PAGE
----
bullet Alice's Garden

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Sundial in garden
Sundial in formal garden

Alice added a sundial to the center of the garden in 1903, bearing one of Longfellow’s favorite mottoes, a line from Dante’s Purgatory, xii, 84: “Pensa che questo di mai non raggiorna.”

Longfellow translated this as: “Think that this day will never dawn again.”

Alice maintained the formal garden as it had been in her parents' time, while adding structures such as the pergola.

Formal garden, 1840
Historic photograph of formal garden, 1940
New pergola, 2003
Front view of new pergola, 2003

The pergola added outdoor living and seating space.

Alice's pergola had to be taken down during the 1930s when it fell into disrepair. In 2003, it was rebuilt.

View through pergola
View through original pergola
Layout of Alice's garden
Alice's formal garden

The garden will be rehabilitated to look as it did in Alice Longfellow's time.

Martha Brookes Hutcheson, a young landscape architect, was hired by Alice Longfellow to restore the garden.

Hutcheseon observed, "I regret having to write you that there was no plan of the Longfellow Garden when I took it in hand.  I added all arbors, gates, etc., but based the flower beds on the ghost of those which existed as Miss Longfellow told me that her father, a poet, had laid out the original plan, taking the flower bed shapes from a Persian pattern. Though I thought it an ugly idea, it was nevertheless so in keeping with the way things were done at the period that I felt it was interesting to reset the box borders in the original flower bed pattern so long as Longfellow, himself, had done it originally. I felt that it was a way in which one of my generation could pay him homage. That pleased Miss Longfellow very much."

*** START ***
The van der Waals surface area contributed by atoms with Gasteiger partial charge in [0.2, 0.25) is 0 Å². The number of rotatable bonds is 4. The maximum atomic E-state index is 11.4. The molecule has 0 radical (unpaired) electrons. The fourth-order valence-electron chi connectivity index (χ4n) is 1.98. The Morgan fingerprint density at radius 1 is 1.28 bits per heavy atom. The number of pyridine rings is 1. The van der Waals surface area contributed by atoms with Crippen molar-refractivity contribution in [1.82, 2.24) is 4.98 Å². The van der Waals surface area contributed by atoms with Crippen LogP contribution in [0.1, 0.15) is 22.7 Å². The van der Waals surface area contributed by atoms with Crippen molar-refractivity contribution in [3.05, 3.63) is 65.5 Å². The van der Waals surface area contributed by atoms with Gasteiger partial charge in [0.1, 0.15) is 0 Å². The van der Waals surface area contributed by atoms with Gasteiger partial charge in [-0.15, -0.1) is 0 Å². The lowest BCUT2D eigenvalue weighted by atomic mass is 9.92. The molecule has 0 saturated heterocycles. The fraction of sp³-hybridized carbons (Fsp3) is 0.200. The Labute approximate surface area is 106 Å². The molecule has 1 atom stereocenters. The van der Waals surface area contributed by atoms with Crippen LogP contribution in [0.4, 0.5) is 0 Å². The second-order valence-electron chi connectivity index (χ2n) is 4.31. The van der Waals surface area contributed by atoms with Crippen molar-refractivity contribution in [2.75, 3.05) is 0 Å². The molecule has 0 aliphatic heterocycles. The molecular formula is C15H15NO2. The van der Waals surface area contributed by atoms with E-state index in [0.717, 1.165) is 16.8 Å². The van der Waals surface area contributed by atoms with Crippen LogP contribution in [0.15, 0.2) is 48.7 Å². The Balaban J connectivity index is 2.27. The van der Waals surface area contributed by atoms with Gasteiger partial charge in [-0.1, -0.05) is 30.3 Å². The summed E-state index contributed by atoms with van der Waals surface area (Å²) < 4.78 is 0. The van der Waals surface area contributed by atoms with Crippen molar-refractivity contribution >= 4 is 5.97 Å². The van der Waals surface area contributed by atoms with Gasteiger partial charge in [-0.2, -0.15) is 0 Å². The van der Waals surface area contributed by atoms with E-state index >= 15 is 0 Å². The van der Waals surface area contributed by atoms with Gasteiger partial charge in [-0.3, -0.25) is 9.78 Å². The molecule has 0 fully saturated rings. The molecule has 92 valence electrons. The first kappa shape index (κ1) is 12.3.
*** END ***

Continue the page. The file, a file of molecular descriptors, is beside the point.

Garden rehabilitation plan

Longfellow site rehabilitation plan

Garden during early 20th century Early 20th century
Garden during early 20th century Early 20th century

Property history

© 2004 Longfellow National Historic Site